Written by Sally Veall,
Last Modified: 15th March 2023

Feeling the pinch of the rising cost of living in Spain? Our writer in Spain, Sally Veall, offers money-saving tips for grocery buying. You can eat delicious healthy food and watch your pennies in Spain. Plus, many traditional Spanish dishes and ingredients (like stale bread) are not too costly. 

family at a table eating in Spain

We’ve got insight into how to eat affordably and healthily in Spain.

We have all noticed the increase in food prices here in Spain since January 2022. The same is true in the UK and other countries as a result of the war in the Ukraine, the rising costs of electricity and gas and petrol prices, all of which leads to our food (and other items) costing more.

The CPI (consumer price index) year on year in Spain this January is 5.9%hilst in the UK it is 10.1% according to the BRC (British Retail Consortium). In both countries food prices have seen a big jump and a trip to the supermarket is ever more worrying. Actually, here in Spain food prices have risen by 15.4% and in the UK by 15.7%.

The Spanish government brought in several measures to help the consumer including declaring certain foodstuffs will not carry any VAT (zero IVA). Thanks to this, some things have actually fallen in price, such as bread, milk and eggs. Other foodstuffs have also seen lower prices including fresh fruit, cheese, flour, potatoes, pasta and olive oil. The last two as a result of lowering IVA from 10% to 5%. Consumer organisations are pressing the government to introduce zero rated IVA on fish and meat too, which they consider essentials.

Nevertheless prices continue to rise, so how can you feed the family well for less money in Spain?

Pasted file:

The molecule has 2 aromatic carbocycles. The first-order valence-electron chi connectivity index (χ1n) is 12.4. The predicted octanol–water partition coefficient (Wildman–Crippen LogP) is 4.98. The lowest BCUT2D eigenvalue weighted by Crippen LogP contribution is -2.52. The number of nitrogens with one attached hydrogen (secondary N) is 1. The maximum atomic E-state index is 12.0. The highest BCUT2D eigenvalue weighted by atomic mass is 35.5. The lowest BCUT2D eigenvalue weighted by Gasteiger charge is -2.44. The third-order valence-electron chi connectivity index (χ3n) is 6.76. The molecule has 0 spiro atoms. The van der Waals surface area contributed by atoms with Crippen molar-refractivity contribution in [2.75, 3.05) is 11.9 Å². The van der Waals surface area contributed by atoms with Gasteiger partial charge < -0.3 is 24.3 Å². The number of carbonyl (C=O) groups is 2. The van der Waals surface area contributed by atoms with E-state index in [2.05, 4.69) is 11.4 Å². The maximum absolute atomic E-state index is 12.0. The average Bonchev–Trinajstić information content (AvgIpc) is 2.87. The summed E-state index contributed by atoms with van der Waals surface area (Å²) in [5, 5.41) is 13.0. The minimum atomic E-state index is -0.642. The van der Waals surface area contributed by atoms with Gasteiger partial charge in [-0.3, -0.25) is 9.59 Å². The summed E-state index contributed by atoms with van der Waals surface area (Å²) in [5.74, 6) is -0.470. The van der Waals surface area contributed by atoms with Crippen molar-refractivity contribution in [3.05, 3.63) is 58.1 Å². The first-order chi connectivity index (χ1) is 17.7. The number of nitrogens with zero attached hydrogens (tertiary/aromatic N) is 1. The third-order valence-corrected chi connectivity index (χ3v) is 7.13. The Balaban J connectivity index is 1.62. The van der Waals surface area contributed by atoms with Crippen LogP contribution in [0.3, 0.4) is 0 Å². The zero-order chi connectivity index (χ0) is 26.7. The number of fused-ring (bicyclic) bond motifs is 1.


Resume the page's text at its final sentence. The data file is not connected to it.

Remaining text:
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Spanish Recipes

If you think about it, many of Spain’s well-loved dishes are actually made using inexpensive ingredients. Tortilla de patatas, Spanish potato omelette is a staple throughout the country, often with the addition of onion. It takes a little practice to master but is a delicious and satisfying meal.

Then there are a range of Spanish soups: Gazpacho, Ajo Blanco, Caldo Gallego,

Menestra de verduras, Espinancas con Garbanzos to name a few. All these are made using vegetables in season or basic ingredients such as garlic, white beans, ham bones or beef bones. Why not look up some recipes and start cooking in Spanish style for little financial outlay?

Use pulses! The Spanish and other Mediterranean peoples use pulses much more than the British. Not only are they an excellent source of fibre and protein, they are relatively inexpensive.

bowls of pulses

Make the most of pulses!

You can find most pulses such as lentils, white beans, chickpeas both dried and in jars ready cooked. The dried versions work out cheaper but most will need to be soaked overnight before you cook them. The jars are convenient and not that expensive. Seasonings are essential for cooking pulses so have a look at the spice and herb ranges in your local supermarket. The Spanish use them in soups, stews and salads.

Let’s not forget rice. Cultivated in several regions of Spain, rice is a staple. There are several types of rice available, the one most used is arroz bomba, a short round rice typically found in paella. Of course, long grain, wholegrain, basmati and arborio (Italian) rice are all on sale. Each has different uses and are extremely versatile. Be adventurous and try out some Spanish rice recipes. Inexpensive and filling, rice mixed with pulses provides a healthy and delicious meal.